No Pot, No Problem

Over the weekend, I purchased a few plants from a local garden shop, Maypop. With Plastic Free July in full swing, I was SO excited to see that Maypop has started to go plastic free. Unfortunately, the three plants I bought were not yet a part of their plastic free line. Feeling a little guilty about the purchase, I quickly found a solution for my recently purchased plastic pots — the Missouri Botanical Garden. The Missouri Botanical Garden has been recycling horticulture waste for over 20 years, preventing over one million pounds of waste from ending up in a landfill. Although, I was thrilled to learn that my plastic pots could indeed be recycled, I realized there were still a few gaps in what I knew [or should I say, didn’t know] about recycling.

Maypop Garden & Coffee Shop in St. Louis, MO

Maypop Garden & Coffee Shop in St. Louis, MO

When it comes to recycling, I will admit — I knew the basics. I didn’t grow up in a household that recycled, it wasn’t something I did in college, and honestly, not something I did until recently. According to the EPA, “recycling is the process of collecting and processing materials that would otherwise be thrown away as trash and turning them into new products.” Okay, okay I got that much down. But what I didn’t know was that the all familiar recycling logo stood for the three steps involved in recycling — collection and processing, manufacturing, and purchasing products made from recycled materials.


In order to fully understand plastic recycling, what can and cannot be collected, I wanted to start by understanding plastic. Plastic, is a synthetic material made from polymers — polymer, meaning “many monomers.” The polymers are held together, typically by carbon atoms — imagine a strand of pearls. When this occurs, we get what is known as thermoplastic. This type of plastic can be melted back down (recycled). Examples include water bottles, milk containers, house siding, etc. When the carbon atoms begin to branch off from one another, creating a network, the plastic is known as thermoset plastic. Thermoset plastic cannot be melted back down. A few examples include automobile tires, bathtubs, jet engine blades, etc.

Beyond these two large categories of plastic, there are actually seven different types of plastic dependent upon the chemical characteristics and properties. You have likely seen the numbers on the bottom of your plastic — they represent the type of plastic and allow consumers to make more informed decisions when purchasing and recycling plastic (if you actually know what they mean, which I didn't). Lucky for me, my public recycling services will pick up all types of plastic — with the exception of number six which includes items like styrofoam, plastic utensils, packaging foam etc. Check out this short article for a full list of plastic types, examples and recycled uses. You can also visit your local county or municipality webpage to confirm what type of plastic is accepted for recycling. Of course, the most effective strategy would be to not use plastic at all.

After the recycled item is collected, it must first be sorted and cleaned. Since materials are going to manufacturers, they must meet a certain set of standards. Sadly, this means that not everything we put into the recycling bin actually gets recycled. For example, if a pizza box has a grease stain larger than the size of your hand, it’s going in a landfill. And because of this, it is also really important to rinse and dry your items before sending them off to be recycled. Contamination occurs when recyclables are mis-sorted OR items contain residue from their previous use. Studies show that 1 in 4 items recycled are contaminated. This could potentially ruin the entire bale of recyclables and has the potential to breakdown recycling machinery. When this happens, the items lose their value.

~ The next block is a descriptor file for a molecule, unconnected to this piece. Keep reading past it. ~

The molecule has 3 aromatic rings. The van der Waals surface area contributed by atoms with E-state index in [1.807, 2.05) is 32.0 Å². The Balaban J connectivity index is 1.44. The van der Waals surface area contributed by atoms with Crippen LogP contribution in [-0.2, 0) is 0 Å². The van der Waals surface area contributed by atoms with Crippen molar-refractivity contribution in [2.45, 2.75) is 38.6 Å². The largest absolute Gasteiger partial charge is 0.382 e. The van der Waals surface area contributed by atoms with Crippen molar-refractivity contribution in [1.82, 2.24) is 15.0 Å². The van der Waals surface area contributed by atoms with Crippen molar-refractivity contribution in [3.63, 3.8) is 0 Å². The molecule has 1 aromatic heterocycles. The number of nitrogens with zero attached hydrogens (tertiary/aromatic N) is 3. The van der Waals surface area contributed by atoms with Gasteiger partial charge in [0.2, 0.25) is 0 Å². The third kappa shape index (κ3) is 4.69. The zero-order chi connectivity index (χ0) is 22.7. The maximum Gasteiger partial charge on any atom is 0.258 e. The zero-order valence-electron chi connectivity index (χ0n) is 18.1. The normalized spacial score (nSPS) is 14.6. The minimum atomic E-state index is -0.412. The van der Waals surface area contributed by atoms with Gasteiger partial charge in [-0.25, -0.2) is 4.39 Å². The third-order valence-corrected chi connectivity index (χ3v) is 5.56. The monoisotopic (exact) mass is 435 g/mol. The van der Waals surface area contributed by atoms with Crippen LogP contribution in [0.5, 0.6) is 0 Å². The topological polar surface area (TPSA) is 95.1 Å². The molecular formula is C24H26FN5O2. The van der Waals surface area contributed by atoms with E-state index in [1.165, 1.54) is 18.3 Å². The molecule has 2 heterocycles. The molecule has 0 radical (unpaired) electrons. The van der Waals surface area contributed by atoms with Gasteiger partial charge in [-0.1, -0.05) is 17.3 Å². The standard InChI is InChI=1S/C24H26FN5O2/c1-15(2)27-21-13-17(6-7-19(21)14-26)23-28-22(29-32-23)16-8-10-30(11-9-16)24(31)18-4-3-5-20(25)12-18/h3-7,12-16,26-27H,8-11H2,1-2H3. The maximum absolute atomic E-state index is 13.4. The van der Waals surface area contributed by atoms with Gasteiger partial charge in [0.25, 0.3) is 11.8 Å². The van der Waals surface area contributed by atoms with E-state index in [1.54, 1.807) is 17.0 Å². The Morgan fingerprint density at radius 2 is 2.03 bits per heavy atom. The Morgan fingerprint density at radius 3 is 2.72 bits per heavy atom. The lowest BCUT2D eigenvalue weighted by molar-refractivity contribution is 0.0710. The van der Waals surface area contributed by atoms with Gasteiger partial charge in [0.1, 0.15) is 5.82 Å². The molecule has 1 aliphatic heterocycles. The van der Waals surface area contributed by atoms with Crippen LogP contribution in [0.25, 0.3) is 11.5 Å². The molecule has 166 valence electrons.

If recycled materials lose their value, there is no motive for manufacturers to purchase the recyclables in the first place. And if manufacturers don’t purchase recyclables they can’t produce materials from recycled products — ultimately, breaking the three phase process of recycling.

For example, in 2018, China implemented a ban on imported plastics and many other materials due to the large amount of contamination. Previously, China accepted nearly half of the world's recyclables. This creates a pretty big problem for many countries, including the United States where some recycling programs have completely stopped due to the accumulation of recycled products with no where to go. This means one of two things happen, recyclable items end up in a landfill or are incinerated (which leads to a completely different conversation on air pollution).

This is all to say, it's so important to educate yourself (and others) on how to appropriately recycle otherwise facilities cannot properly manufacture new goods from your recyclables.


Last but not least, purchasing — the third and final phase of the recycling process. As a consumer, look for items that are high in post-consumer content. By purchasing items made from recycled materials, we are able to directly impact consumer demand. The more in demand recycled products become, the more likely manufacturers will begin to invest in recycled materials.

Here are a few items that you can purchase made from recycled materials — these items are either those I have purchased OR those on my “once I need it, I will purchase from here” list:

It is so fun to explore new and sustainable brands – especially for items that we use every day. What are a few of your favorite brands and/or items produced from recycled materials?

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